The southern supplier said his customer base had been equally split between residential and nonresidential, but has shifted to become more heavily weighted on the commercial side. "But there seems to be a light pickup in housing starts. Right now I think the first half of the year is going to be down and the second half I am hoping to be up only slightly," he said. "Last year we were involved in a lot of churches, but that construction has dried up, possibly because of fewer contributions. And a lot of projects have been shelved or stopped because they couldn't get a loan. There is some hospital and school work out there, but there are no strip shopping centers and very few private enterprises."

He noted that some of his HVAC customers had literally been sent home from a job site because a project was halted without notice. "Someone got on a bullhorn and told the contractors to go home," he said.

The southern supplier, who buys coated coil and sheet products, is concerned that current steel selling prices aren't sustainable. "I don't believe the hype around the iron ore increases will last because there is volatility in the market and there is no demand," he said. "I am buying very carefully and much closer to the vest. I am also trying to increase our turns. We have good resources, but why would you want to carry big inventory? And I don't want to buy a lot while it is on the way up because you can't guarantee the price will stay high in the third quarter."

Boggs agreed, saying that his company is keeping its inventory levels low and has reduced its stock on hand by two months compared with the levels maintained before the recession. "We are trying to be very lean. In 2008, we got hurt pretty bad when steel prices were going up every month. I don't want this to happen again. On HVAC, the demand is still not there and I am very fearful that price increases cannot be supported over the long haul," he said.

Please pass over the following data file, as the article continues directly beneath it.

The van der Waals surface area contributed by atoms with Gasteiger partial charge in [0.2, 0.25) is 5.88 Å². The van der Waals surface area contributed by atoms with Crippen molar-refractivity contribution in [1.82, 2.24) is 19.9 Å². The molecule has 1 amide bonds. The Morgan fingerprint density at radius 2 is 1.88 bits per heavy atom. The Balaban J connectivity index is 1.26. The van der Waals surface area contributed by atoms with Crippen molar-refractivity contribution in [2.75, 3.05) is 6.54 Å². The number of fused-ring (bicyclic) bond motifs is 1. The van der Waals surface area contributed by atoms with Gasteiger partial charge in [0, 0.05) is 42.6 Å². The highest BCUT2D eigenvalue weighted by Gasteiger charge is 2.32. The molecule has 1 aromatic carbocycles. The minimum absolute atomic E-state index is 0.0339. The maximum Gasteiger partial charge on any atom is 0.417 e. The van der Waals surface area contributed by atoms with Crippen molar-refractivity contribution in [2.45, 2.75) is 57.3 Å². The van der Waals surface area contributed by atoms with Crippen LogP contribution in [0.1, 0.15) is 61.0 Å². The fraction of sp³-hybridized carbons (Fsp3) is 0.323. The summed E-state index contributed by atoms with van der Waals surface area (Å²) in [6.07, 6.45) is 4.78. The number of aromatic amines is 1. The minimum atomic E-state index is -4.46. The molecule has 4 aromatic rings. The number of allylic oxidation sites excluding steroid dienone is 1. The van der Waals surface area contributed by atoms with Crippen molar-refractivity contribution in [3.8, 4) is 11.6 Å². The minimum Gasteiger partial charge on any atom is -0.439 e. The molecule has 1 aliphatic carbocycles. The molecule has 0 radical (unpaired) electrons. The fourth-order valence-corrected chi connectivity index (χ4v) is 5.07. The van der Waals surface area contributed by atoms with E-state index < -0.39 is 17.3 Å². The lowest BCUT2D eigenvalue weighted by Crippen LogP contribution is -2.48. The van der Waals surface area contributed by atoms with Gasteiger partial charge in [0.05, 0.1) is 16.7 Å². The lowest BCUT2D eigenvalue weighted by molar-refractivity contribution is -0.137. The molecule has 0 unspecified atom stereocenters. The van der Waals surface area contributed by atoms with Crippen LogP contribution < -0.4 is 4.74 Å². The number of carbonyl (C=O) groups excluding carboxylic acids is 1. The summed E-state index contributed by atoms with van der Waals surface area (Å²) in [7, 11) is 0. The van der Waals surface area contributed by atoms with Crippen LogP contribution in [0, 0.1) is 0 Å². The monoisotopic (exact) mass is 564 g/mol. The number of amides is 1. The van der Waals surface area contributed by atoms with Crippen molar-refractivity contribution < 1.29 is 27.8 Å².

Lyon Conklin purchases 95 percent of its galvanized coil from The Techs, a Pittsburgh-based division of Steel Dynamics Inc., Fort Wayne, Ind., with the rest coming from service centers. The company had toyed with the notion of cutting its own coil, but decided this wouldn't be a cost-efficient move.

When the residential construction market does rebound, builders will have no trouble ramping up to meet demand. "The bigger builders have land and can move in and build very quickly, but there still seems to be a lot of houses for sale," Boggs said. "We haven't been able to measure any stimulus benefit. Being close to Washington D.C., there's got to be some because of all the government and military work. There should be some work, but not yet. There is not a job I know of that we can say 'this is stimulus money.' And there is not one service contractor that can say the stimulus program is benefiting them yet."

As for a recovery, he is betting it is two years away. "I think it will be 2012 before we see real growth, but I do believe there is a great deal of pent-up demand. When people get jobs, I think the economy will really take off. If you are worried about losing your job, you are not going to go out and spend. You are going to make do with what you have and patch it or do without," Boggs said. LISA GORDON